wonderful idiots

the last few days have been a rather strange whirlwind of socialising, networking, encountering and listening.

i have had sometimes the most bewildering range of emotions - excitement, fear, anticipation. most of these have been expected, but some have taken me a little by surprise and as i start to watch others around me i am reminded how complex we all are. how different. how distinctive.

some of us are introverts and some extroverts - this is the classic dichotomy isn't it? over the last few years i've become less and less convinced about it, particularly because in many ways i'm your typical extrovert, i'm a social animal and always have been, however having spent so much of my time on my own to study, and perhaps it's a little to do with cherishing time alone when one has small children, i've begun to relish the time that i get to spend on my own too. i need headspace. but, in the end, i can't get away from the fact that i love people, i love hearing their stories, telling them mine - my default setting seems to be that of the anthrophile.

so i see the more introvert struggle with the constant 'noise' of community, which seems to assault the senses in a whole gamut of ways. this, i think, is to be expected. however, what i hadn't really anticipated was the way in which my own extrovert nature would react. you see i'm quite a 'heart on your sleeve' kind of woman. i'm quite open about my own peculiarities....most of the time. and in vicar college i'm sure that this is the way it's meant to be. after all over 2 or 3 years you really can't hide who you are, even if you want to. but the thing is that it's all a bit artificial. and i find myself slightly unsure in this bubble of forced community - how much to share, who with, and when.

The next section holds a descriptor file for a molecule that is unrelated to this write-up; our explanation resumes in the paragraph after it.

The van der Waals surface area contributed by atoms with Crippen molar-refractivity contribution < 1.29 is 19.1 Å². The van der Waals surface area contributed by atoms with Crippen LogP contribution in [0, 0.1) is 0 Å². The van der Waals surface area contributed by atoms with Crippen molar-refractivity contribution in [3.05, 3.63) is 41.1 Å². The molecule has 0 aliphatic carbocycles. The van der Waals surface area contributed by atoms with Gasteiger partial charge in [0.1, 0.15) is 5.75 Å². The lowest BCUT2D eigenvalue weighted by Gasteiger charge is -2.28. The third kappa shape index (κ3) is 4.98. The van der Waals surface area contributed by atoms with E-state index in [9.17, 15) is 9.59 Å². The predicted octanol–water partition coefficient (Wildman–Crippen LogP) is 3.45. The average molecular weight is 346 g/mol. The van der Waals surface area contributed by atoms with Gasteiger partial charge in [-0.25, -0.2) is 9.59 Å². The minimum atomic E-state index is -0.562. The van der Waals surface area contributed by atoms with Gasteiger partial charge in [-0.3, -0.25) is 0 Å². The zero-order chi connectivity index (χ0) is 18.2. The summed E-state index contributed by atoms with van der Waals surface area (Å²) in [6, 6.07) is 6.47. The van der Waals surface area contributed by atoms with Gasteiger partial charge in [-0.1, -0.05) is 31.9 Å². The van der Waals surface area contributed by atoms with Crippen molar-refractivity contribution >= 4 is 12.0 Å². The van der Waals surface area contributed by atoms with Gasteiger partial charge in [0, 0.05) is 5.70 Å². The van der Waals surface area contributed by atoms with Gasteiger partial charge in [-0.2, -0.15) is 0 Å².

it's also been slightly interesting having some people comment on stuff that i've written either here or on fulcrum (in a nice way, well mostly) - i admit to finding that a bit disconcerting. i could lie to you and say that of course i'm totally used to it - but i'm not. the truth is that most people have never heard of fulcrum (yes, it's true - i suffer no pretensions), and, shocking i know, but some people couldn't give two hoots about local church politics, national church politics, international church politics or the covenant, windsor process, gene robinson, GAFCON, FCAUK, etc etc.

i guess what i'm saying is that i have no desire to pretend. absolutely non whatsoever. i am constantly surprised that i've ended up doing everything i'm doing. i am sometimes a blethering idiot. i, rather too often for my own liking, say things that probably should have been left unsaid. when i'm nervous i'm much more likely to suffer from verbal diarrhoea than to clam up. i sometimes feel wildly free and sometimes excruciatingly shy.

and i'm okay with that.

i'm absolutely wonderfully, excitingly, amazingly terrified. and i would be highly suspicious of myself if i couldn't articulate that. it's very tempting to pretend. tempting to give off the aura of knowing what's what. but i don't.

so there :P

1 comment:

Rachel Marszalek said...

Hi Jody
I'm glad it's going well. i can relate to much of what you are saying here. It's a good job we've spread ourselves amongst the colleges - us political types. i want to be myself but also find I need to exercise discernment too and not be too shocked when people look confused at my 'Gafcon', 'Fulcrum', 'egals and comps' language. Sometimes I just have to shut-up but it's okay...i can blog...phew!